On Mon, 2017-07-10 at 00:46 +0200, Kevin Kofler wrote:
Jaroslav Reznik wrote:
> = System Wide Change: Graphical Applications as Flatpaks =
> Change owner(s):
> * Owen Taylor <otaylor(a)redhat.com>
This change is leaving several questions unanswered:
* As I understand it, those Flatpaks are going to be built from RPMs.
Is the intent to ship both the original RPMs and the Flatpak or only
the Flatpak (or is this going to depend on the individual package)?
And if the former, are the shipped RPMs going to be the FHS-compliant
version or the one relocated into Flatpak's proprietary prefix?
The rebuilt RPMs are really only interesting within Flatpaks - they
will be available for download from Koji, but there would be no reason
for a user to do so.
As for standard application RPMs, it's really going to be something
we figure out over time. My vision is something like:
F27: packagers are *able* to create Flatpaks of their application.
They must also maintain standard RPMs.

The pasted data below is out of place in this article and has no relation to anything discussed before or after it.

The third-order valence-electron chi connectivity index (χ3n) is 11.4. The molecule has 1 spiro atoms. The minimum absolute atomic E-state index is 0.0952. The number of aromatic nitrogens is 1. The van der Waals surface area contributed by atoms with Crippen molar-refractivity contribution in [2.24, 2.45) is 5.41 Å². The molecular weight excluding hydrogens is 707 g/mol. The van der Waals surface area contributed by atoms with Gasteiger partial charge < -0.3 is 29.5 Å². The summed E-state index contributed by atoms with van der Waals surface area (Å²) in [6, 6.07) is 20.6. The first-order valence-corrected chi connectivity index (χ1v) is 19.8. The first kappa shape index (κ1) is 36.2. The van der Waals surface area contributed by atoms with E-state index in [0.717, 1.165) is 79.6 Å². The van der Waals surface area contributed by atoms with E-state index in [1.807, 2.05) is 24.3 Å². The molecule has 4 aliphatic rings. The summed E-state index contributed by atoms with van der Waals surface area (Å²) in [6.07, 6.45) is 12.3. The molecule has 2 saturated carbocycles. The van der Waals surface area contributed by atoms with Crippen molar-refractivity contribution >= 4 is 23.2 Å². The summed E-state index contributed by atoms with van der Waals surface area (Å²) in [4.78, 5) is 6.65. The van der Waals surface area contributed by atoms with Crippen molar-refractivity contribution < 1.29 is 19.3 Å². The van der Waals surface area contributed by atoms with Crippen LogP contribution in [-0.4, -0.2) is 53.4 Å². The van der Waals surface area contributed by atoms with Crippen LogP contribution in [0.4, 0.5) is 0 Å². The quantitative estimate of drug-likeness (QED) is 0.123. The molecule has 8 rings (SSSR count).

F28: packagers (of graphical applications) are *encouraged* to create
Flatpaks of their applications along side standard RPM packaging.
They *may* drop the standard RPM packaging if there is good
F29: packagers (of graphical applications) must create Flatpaks of
their applications if possible. They *may* keep standard RPM
But this is really highly dependent on how modularity work happens more
widely in Fedora. "standard RPM packaging" assumes we still have
a F<N> tag in Koji where everything is built together with common
The Change proposal, in any case is really only about enabling this as
an something that packagers may opt into if they want to.
* What is the advantage of shipping Fedora distribution packages
to Fedora users as Flatpaks? I see only drawbacks compared to RPM,
because everything not included in the base runtime must be bundled,
so we have all the usual issues of bundled libraries: larger
downloads, more disk consumption, more RAM consumption (shared system
libraries are also shared in RAM), slower and less efficient delivery
of security fixes, FHS noncompliance, etc. And the portability
argument is moot when we are talking about delivering Fedora
software to Fedora users.
I think this is addressed fairly well in the change proposal (I forgot
to mention sandboxing, so I just edited the proposal to include another
bullet point for that under "Benefit to Fedora".
I strongly oppose this change.
I appreciate you asking questions anyways!
> Kevin Kofler
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